60 years and a handful of days ago, on 17 September 1954, William Golding published his little moral novel, Lord of the Flies. That was roughly 15 years after the author had enlisted in the Royal Navy, and just a decade after the Great War, World War II, had come to an end. The forces of democracy had triumphed. The British, and their allies, had won.
What makes democracy possible? In the end, nothing congenital, of course. Not in the allegory of Lord of the Flies, or otherwise. The boys who were brought by a wrecked plane to Golding’s paradisiacal Pacific island ran the gamut of human traits. Some were blood-thirsty or sadistic; others were fair-minded or smart. But every one of them became more or less of those things as time, and opportunity, wore on. The boy who listened to the voice of reason, and called assemblies by blowing on his conch (“We can use this to call the others. Have a meeting. They’ll come when they hear us”), was the same boy who gave in to his worst instincts, and beat an innocent friend to death (“Kill the Beast! Cut his throat! Spill his Blood!”). The best, and the worst, that’s in any of us, was in all of them.
So what else makes democracy possible? In the end, nothing cultural, either. In the equatorial heat of Golding’s remote spot of jungle, the veneer of civilization wore as thin as English boys’ school sweaters or cap badges. Corrective lenses were broken (“His specs—use them as burning glasses!”); and the assembly summoner was shattered (“We don’t need the conch anymore. We know who ought to say things. It’s time some people knew they’ve got to keep quiet and leave deciding things to the rest of us”).
In the end, the only thing that makes democracy possible is a way out—whether in Lord of the Flies, or in real life. It’s planes, and trains, and the British Navy. It’s the wrecked fuselage that dropped those schoolboys close to Castle Rock. It’s the trains in Ralph’s dreams, that took him down to the cottage in the garden at Devon near the edge of the moors, where he lived with his mother and father and wild ponies and a small library of books—with titles like The Boy’s Book of Ships, and The Boy’s Book of Trains. But most of all, it’s the cutter that showed up, at last, in their Pacific island harbor. “I should have thought that a pack of British boys—you’re all British, aren’t you?—would have been able to put up a better show than that,” the navy officer remarked, and loaded them onto his boat. Democracy is easy, when it’s easy to get away.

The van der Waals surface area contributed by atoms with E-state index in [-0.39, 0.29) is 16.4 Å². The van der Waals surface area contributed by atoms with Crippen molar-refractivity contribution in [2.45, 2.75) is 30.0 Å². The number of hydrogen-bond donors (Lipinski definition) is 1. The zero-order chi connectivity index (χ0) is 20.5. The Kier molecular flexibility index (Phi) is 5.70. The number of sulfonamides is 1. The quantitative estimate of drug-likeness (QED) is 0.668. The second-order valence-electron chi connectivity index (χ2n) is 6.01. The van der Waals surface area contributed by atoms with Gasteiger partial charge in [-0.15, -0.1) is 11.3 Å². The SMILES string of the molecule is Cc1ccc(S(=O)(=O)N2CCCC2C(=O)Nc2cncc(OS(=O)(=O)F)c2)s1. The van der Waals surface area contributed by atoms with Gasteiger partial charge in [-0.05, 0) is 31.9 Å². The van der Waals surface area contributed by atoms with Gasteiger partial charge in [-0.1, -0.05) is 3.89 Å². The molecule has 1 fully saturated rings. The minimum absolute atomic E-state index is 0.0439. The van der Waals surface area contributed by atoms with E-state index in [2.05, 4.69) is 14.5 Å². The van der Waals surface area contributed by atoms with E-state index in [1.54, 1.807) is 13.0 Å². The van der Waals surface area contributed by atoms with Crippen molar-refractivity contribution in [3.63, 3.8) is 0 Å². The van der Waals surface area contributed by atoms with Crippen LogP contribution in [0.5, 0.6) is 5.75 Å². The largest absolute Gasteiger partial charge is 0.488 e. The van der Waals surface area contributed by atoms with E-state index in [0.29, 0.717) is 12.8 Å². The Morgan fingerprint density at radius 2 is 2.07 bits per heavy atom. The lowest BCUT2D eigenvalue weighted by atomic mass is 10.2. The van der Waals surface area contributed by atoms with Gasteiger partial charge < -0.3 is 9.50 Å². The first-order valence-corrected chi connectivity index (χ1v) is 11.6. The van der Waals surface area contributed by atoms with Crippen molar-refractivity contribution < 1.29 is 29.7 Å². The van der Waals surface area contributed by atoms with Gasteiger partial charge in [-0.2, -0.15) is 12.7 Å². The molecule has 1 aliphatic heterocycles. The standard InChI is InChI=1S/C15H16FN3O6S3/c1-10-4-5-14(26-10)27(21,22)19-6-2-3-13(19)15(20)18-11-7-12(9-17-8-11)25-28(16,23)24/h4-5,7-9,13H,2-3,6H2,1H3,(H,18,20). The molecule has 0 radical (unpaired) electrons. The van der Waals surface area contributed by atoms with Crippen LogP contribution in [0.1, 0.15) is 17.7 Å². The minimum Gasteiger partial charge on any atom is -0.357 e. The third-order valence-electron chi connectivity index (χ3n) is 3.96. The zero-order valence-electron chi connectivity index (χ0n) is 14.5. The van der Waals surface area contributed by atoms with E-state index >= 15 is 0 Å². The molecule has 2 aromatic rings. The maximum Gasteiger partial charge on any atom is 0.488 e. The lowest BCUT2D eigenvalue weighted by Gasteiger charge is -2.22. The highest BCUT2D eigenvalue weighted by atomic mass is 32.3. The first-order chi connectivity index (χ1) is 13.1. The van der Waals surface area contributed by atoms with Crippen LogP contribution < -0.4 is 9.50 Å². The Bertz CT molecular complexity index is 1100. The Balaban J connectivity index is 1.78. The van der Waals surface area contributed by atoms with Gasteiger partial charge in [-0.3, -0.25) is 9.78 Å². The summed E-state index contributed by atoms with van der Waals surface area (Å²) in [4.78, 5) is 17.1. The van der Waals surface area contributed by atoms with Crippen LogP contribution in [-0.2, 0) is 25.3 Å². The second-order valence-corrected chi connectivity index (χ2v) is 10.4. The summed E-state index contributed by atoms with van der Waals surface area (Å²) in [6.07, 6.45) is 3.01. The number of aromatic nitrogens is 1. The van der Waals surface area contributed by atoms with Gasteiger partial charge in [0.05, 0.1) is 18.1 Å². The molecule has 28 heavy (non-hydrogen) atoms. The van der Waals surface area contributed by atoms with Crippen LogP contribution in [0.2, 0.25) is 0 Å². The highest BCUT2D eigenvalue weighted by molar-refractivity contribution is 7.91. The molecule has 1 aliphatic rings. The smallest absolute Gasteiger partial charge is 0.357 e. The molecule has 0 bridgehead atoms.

Growing up in early 20th-century Cornwall, William Golding was encouraged by his parents to study natural science. He revolted, and read literature at Oxford instead. In a way, he was devoted to both. Lord of the Flies is a brilliantly written book; but its message has a lot to do with human nature, and the nature of animals.
Golding’s flies cluster around the head of a pig that the hunters have slaughtered. In the Old Testament of the Book of Kings, and in the New Testament of the Gospels, they’re the zebub, or flies, of the Philistine god Baal: Beelzebub, or the Lord of the Flies. When the boy, Simon, looks hard at the pig’s carcass covered with insects, it seems to say this. “Fancy thinking the Beast was something you could hunt and kill!” Then, “You knew, didn't you? I’m part of you? Close, close, close. I’m the reason why it’s no go.”
In the natural world, the bugs swarming around the swine carcass on Golding's island would occasionally be social. Flies get together when they’re mating, or cluster around food sources—like the heads of dead pigs. But they wouldn't be quasisocial, or eusocial —like many ants, bees, termites, wasps, and an occasional snapping shrimp, or spider—or us. Quasisocial and eusocial animals live in permanent groups, where dominants mate, eat and rest; and subordinates do most of the work.